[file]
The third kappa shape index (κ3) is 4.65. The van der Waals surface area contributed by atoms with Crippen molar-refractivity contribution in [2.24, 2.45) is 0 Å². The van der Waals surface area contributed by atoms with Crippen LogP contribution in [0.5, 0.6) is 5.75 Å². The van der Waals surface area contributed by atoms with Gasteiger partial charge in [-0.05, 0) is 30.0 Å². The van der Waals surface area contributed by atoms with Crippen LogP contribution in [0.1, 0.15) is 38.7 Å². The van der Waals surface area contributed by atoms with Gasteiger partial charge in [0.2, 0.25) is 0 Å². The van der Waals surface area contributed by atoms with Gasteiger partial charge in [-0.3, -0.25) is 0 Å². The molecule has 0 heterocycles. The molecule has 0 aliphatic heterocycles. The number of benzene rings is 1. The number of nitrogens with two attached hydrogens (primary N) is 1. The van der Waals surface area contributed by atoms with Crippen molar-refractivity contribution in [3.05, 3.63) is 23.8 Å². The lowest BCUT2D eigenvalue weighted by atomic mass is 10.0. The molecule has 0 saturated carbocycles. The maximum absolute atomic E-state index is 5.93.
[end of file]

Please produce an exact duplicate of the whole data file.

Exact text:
The third kappa shape index (κ3) is 4.65. The van der Waals surface area contributed by atoms with Crippen molar-refractivity contribution in [2.24, 2.45) is 0 Å². The van der Waals surface area contributed by atoms with Crippen LogP contribution in [0.5, 0.6) is 5.75 Å². The van der Waals surface area contributed by atoms with Gasteiger partial charge in [-0.05, 0) is 30.0 Å². The van der Waals surface area contributed by atoms with Crippen LogP contribution in [0.1, 0.15) is 38.7 Å². The van der Waals surface area contributed by atoms with Gasteiger partial charge in [0.2, 0.25) is 0 Å². The van der Waals surface area contributed by atoms with Gasteiger partial charge in [-0.3, -0.25) is 0 Å². The molecule has 0 heterocycles. The molecule has 0 aliphatic heterocycles. The number of benzene rings is 1. The number of nitrogens with two attached hydrogens (primary N) is 1. The van der Waals surface area contributed by atoms with Crippen molar-refractivity contribution in [3.05, 3.63) is 23.8 Å². The lowest BCUT2D eigenvalue weighted by atomic mass is 10.0. The molecule has 0 saturated carbocycles. The maximum absolute atomic E-state index is 5.93.